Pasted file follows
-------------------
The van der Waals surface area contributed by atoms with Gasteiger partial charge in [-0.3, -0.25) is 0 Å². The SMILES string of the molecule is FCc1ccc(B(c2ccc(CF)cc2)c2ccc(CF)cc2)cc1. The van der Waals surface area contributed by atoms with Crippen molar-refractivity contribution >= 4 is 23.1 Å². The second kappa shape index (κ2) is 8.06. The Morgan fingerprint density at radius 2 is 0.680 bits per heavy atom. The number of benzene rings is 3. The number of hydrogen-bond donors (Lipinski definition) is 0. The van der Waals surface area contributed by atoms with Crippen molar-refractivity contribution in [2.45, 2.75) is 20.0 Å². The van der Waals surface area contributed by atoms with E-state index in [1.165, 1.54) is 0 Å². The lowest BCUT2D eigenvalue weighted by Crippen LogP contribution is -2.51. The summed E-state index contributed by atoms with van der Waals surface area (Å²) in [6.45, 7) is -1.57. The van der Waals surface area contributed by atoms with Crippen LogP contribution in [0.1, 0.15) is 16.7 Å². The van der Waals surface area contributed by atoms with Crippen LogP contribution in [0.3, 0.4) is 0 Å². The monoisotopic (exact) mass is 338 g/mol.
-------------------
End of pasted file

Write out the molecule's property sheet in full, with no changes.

The van der Waals surface area contributed by atoms with Gasteiger partial charge in [-0.3, -0.25) is 0 Å². The SMILES string of the molecule is FCc1ccc(B(c2ccc(CF)cc2)c2ccc(CF)cc2)cc1. The van der Waals surface area contributed by atoms with Crippen molar-refractivity contribution >= 4 is 23.1 Å². The second kappa shape index (κ2) is 8.06. The Morgan fingerprint density at radius 2 is 0.680 bits per heavy atom. The number of benzene rings is 3. The number of hydrogen-bond donors (Lipinski definition) is 0. The van der Waals surface area contributed by atoms with Crippen molar-refractivity contribution in [2.45, 2.75) is 20.0 Å². The van der Waals surface area contributed by atoms with E-state index in [1.165, 1.54) is 0 Å². The lowest BCUT2D eigenvalue weighted by Crippen LogP contribution is -2.51. The summed E-state index contributed by atoms with van der Waals surface area (Å²) in [6.45, 7) is -1.57. The van der Waals surface area contributed by atoms with Crippen LogP contribution in [0.1, 0.15) is 16.7 Å². The van der Waals surface area contributed by atoms with Crippen LogP contribution in [0.3, 0.4) is 0 Å². The monoisotopic (exact) mass is 338 g/mol.